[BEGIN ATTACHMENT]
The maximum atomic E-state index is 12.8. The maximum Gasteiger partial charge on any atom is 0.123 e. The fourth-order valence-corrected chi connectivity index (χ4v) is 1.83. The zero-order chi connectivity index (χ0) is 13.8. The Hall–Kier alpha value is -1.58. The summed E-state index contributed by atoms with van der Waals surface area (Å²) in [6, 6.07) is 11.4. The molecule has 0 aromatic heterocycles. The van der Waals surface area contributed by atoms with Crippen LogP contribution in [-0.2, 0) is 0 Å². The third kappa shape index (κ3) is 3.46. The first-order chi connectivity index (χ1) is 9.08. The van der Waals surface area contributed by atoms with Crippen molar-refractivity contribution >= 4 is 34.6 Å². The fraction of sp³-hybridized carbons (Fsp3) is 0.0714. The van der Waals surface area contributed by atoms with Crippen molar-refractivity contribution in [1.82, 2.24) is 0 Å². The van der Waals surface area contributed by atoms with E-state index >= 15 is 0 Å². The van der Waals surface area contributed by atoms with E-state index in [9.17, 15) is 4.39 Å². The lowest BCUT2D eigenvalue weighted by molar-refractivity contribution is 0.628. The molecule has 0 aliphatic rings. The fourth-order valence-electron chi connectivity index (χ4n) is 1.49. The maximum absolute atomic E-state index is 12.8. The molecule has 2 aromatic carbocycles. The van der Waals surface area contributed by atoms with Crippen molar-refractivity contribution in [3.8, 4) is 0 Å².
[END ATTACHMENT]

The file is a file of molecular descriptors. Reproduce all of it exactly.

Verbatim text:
The maximum atomic E-state index is 12.8. The maximum Gasteiger partial charge on any atom is 0.123 e. The fourth-order valence-corrected chi connectivity index (χ4v) is 1.83. The zero-order chi connectivity index (χ0) is 13.8. The Hall–Kier alpha value is -1.58. The summed E-state index contributed by atoms with van der Waals surface area (Å²) in [6, 6.07) is 11.4. The molecule has 0 aromatic heterocycles. The van der Waals surface area contributed by atoms with Crippen LogP contribution in [-0.2, 0) is 0 Å². The third kappa shape index (κ3) is 3.46. The first-order chi connectivity index (χ1) is 9.08. The van der Waals surface area contributed by atoms with Crippen molar-refractivity contribution >= 4 is 34.6 Å². The fraction of sp³-hybridized carbons (Fsp3) is 0.0714. The van der Waals surface area contributed by atoms with Crippen molar-refractivity contribution in [1.82, 2.24) is 0 Å². The van der Waals surface area contributed by atoms with E-state index >= 15 is 0 Å². The van der Waals surface area contributed by atoms with E-state index in [9.17, 15) is 4.39 Å². The lowest BCUT2D eigenvalue weighted by molar-refractivity contribution is 0.628. The molecule has 0 aliphatic rings. The fourth-order valence-electron chi connectivity index (χ4n) is 1.49. The maximum absolute atomic E-state index is 12.8. The molecule has 2 aromatic carbocycles. The van der Waals surface area contributed by atoms with Crippen molar-refractivity contribution in [3.8, 4) is 0 Å².